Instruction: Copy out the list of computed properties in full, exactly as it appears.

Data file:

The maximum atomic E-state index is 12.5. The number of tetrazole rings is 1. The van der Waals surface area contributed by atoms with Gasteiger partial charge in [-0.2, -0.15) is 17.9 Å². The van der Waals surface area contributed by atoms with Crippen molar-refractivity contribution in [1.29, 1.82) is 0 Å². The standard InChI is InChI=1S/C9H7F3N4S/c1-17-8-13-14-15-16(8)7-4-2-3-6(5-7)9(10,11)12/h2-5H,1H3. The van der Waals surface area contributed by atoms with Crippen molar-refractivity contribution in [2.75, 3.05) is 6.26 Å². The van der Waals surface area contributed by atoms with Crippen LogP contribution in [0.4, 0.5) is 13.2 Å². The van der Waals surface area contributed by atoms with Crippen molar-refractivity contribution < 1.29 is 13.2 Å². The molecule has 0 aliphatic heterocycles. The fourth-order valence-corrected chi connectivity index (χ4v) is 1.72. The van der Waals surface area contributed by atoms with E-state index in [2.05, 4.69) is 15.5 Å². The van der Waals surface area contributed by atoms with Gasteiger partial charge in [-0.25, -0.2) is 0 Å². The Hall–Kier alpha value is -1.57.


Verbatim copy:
The maximum atomic E-state index is 12.5. The number of tetrazole rings is 1. The van der Waals surface area contributed by atoms with Gasteiger partial charge in [-0.2, -0.15) is 17.9 Å². The van der Waals surface area contributed by atoms with Crippen molar-refractivity contribution in [1.29, 1.82) is 0 Å². The standard InChI is InChI=1S/C9H7F3N4S/c1-17-8-13-14-15-16(8)7-4-2-3-6(5-7)9(10,11)12/h2-5H,1H3. The van der Waals surface area contributed by atoms with Crippen molar-refractivity contribution in [2.75, 3.05) is 6.26 Å². The van der Waals surface area contributed by atoms with Crippen LogP contribution in [0.4, 0.5) is 13.2 Å². The van der Waals surface area contributed by atoms with Crippen molar-refractivity contribution < 1.29 is 13.2 Å². The molecule has 0 aliphatic heterocycles. The fourth-order valence-corrected chi connectivity index (χ4v) is 1.72. The van der Waals surface area contributed by atoms with E-state index in [2.05, 4.69) is 15.5 Å². The van der Waals surface area contributed by atoms with Gasteiger partial charge in [-0.25, -0.2) is 0 Å². The Hall–Kier alpha value is -1.57.